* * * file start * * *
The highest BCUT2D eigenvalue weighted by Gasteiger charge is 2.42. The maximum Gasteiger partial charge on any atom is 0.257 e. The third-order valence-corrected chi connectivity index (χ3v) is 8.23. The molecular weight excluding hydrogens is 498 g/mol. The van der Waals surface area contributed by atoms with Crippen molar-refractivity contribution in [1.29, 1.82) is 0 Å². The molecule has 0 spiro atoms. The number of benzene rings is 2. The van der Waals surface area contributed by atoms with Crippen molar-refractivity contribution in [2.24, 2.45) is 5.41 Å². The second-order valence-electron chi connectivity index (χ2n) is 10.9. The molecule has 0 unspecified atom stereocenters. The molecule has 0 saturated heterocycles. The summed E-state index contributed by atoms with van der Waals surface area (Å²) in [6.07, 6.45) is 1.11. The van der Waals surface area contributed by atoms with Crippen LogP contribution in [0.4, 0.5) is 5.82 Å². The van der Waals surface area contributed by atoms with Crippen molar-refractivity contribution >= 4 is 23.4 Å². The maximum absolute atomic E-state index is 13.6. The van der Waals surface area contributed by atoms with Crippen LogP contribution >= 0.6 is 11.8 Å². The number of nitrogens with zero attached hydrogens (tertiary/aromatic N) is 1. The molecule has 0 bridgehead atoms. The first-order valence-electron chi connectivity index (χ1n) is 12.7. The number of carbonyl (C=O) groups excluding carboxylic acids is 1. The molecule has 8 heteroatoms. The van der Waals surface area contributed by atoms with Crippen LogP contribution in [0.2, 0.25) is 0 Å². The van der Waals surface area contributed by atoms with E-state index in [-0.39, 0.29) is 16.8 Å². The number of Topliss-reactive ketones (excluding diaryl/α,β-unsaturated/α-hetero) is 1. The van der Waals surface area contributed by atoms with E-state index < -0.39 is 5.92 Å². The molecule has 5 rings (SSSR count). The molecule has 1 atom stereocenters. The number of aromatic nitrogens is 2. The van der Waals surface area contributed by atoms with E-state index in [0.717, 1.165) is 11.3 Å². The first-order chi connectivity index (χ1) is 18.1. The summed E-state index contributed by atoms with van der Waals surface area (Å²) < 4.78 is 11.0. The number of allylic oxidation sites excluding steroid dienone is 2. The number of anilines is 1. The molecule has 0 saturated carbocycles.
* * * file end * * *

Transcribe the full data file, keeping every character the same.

The highest BCUT2D eigenvalue weighted by Gasteiger charge is 2.42. The maximum Gasteiger partial charge on any atom is 0.257 e. The third-order valence-corrected chi connectivity index (χ3v) is 8.23. The molecular weight excluding hydrogens is 498 g/mol. The van der Waals surface area contributed by atoms with Crippen molar-refractivity contribution in [1.29, 1.82) is 0 Å². The molecule has 0 spiro atoms. The number of benzene rings is 2. The van der Waals surface area contributed by atoms with Crippen molar-refractivity contribution in [2.24, 2.45) is 5.41 Å². The second-order valence-electron chi connectivity index (χ2n) is 10.9. The molecule has 0 unspecified atom stereocenters. The molecule has 0 saturated heterocycles. The summed E-state index contributed by atoms with van der Waals surface area (Å²) in [6.07, 6.45) is 1.11. The van der Waals surface area contributed by atoms with Crippen LogP contribution in [0.4, 0.5) is 5.82 Å². The van der Waals surface area contributed by atoms with Crippen molar-refractivity contribution >= 4 is 23.4 Å². The maximum absolute atomic E-state index is 13.6. The van der Waals surface area contributed by atoms with Crippen LogP contribution >= 0.6 is 11.8 Å². The number of nitrogens with zero attached hydrogens (tertiary/aromatic N) is 1. The molecule has 0 bridgehead atoms. The first-order valence-electron chi connectivity index (χ1n) is 12.7. The number of carbonyl (C=O) groups excluding carboxylic acids is 1. The molecule has 8 heteroatoms. The van der Waals surface area contributed by atoms with Crippen LogP contribution in [0.2, 0.25) is 0 Å². The van der Waals surface area contributed by atoms with E-state index in [-0.39, 0.29) is 16.8 Å². The number of Topliss-reactive ketones (excluding diaryl/α,β-unsaturated/α-hetero) is 1. The van der Waals surface area contributed by atoms with E-state index < -0.39 is 5.92 Å². The molecule has 5 rings (SSSR count). The molecule has 1 atom stereocenters. The number of aromatic nitrogens is 2. The van der Waals surface area contributed by atoms with E-state index in [0.717, 1.165) is 11.3 Å². The first-order chi connectivity index (χ1) is 18.1. The summed E-state index contributed by atoms with van der Waals surface area (Å²) < 4.78 is 11.0. The number of allylic oxidation sites excluding steroid dienone is 2. The number of anilines is 1. The molecule has 0 saturated carbocycles.